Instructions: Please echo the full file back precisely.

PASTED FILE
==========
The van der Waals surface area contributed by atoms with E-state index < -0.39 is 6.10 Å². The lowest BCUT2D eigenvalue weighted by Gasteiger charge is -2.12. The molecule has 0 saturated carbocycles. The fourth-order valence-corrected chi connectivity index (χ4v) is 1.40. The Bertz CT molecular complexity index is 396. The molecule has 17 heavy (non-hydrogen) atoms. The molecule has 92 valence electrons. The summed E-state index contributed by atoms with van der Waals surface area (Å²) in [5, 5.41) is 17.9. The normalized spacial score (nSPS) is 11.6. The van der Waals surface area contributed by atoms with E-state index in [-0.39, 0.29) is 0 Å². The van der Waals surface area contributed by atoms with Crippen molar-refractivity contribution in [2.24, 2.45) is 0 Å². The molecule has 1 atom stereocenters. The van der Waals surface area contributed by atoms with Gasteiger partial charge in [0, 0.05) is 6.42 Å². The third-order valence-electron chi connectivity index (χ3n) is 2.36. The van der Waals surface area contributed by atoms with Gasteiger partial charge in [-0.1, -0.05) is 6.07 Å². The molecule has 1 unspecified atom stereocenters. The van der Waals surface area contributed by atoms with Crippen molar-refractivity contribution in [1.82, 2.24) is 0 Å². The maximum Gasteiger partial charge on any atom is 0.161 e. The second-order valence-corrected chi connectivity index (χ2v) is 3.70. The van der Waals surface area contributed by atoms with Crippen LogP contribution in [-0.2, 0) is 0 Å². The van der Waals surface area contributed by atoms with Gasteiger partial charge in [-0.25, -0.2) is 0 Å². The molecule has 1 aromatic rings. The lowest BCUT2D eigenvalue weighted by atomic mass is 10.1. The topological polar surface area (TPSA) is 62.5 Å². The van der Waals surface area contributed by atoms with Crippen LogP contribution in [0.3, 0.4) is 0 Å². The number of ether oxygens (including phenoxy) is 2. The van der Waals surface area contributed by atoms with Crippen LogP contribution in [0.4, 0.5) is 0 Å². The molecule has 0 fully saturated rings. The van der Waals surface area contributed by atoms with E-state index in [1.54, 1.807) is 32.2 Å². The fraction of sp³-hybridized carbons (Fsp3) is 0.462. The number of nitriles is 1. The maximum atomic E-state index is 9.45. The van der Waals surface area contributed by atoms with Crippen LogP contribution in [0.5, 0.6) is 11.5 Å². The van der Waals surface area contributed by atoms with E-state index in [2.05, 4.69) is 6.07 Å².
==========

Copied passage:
The van der Waals surface area contributed by atoms with E-state index < -0.39 is 6.10 Å². The lowest BCUT2D eigenvalue weighted by Gasteiger charge is -2.12. The molecule has 0 saturated carbocycles. The fourth-order valence-corrected chi connectivity index (χ4v) is 1.40. The Bertz CT molecular complexity index is 396. The molecule has 17 heavy (non-hydrogen) atoms. The molecule has 92 valence electrons. The summed E-state index contributed by atoms with van der Waals surface area (Å²) in [5, 5.41) is 17.9. The normalized spacial score (nSPS) is 11.6. The van der Waals surface area contributed by atoms with E-state index in [-0.39, 0.29) is 0 Å². The van der Waals surface area contributed by atoms with Crippen molar-refractivity contribution in [2.24, 2.45) is 0 Å². The molecule has 1 atom stereocenters. The van der Waals surface area contributed by atoms with Gasteiger partial charge in [0, 0.05) is 6.42 Å². The third-order valence-electron chi connectivity index (χ3n) is 2.36. The van der Waals surface area contributed by atoms with Gasteiger partial charge in [-0.1, -0.05) is 6.07 Å². The molecule has 1 unspecified atom stereocenters. The van der Waals surface area contributed by atoms with Crippen molar-refractivity contribution in [1.82, 2.24) is 0 Å². The maximum Gasteiger partial charge on any atom is 0.161 e. The second-order valence-corrected chi connectivity index (χ2v) is 3.70. The van der Waals surface area contributed by atoms with Crippen LogP contribution in [-0.2, 0) is 0 Å². The van der Waals surface area contributed by atoms with Gasteiger partial charge in [-0.25, -0.2) is 0 Å². The molecule has 1 aromatic rings. The lowest BCUT2D eigenvalue weighted by atomic mass is 10.1. The topological polar surface area (TPSA) is 62.5 Å². The van der Waals surface area contributed by atoms with Crippen LogP contribution in [0.3, 0.4) is 0 Å². The number of ether oxygens (including phenoxy) is 2. The van der Waals surface area contributed by atoms with Crippen LogP contribution in [0.4, 0.5) is 0 Å². The molecule has 0 fully saturated rings. The van der Waals surface area contributed by atoms with E-state index in [1.54, 1.807) is 32.2 Å². The fraction of sp³-hybridized carbons (Fsp3) is 0.462. The number of nitriles is 1. The maximum atomic E-state index is 9.45. The van der Waals surface area contributed by atoms with Crippen LogP contribution in [0.5, 0.6) is 11.5 Å². The van der Waals surface area contributed by atoms with E-state index in [2.05, 4.69) is 6.07 Å².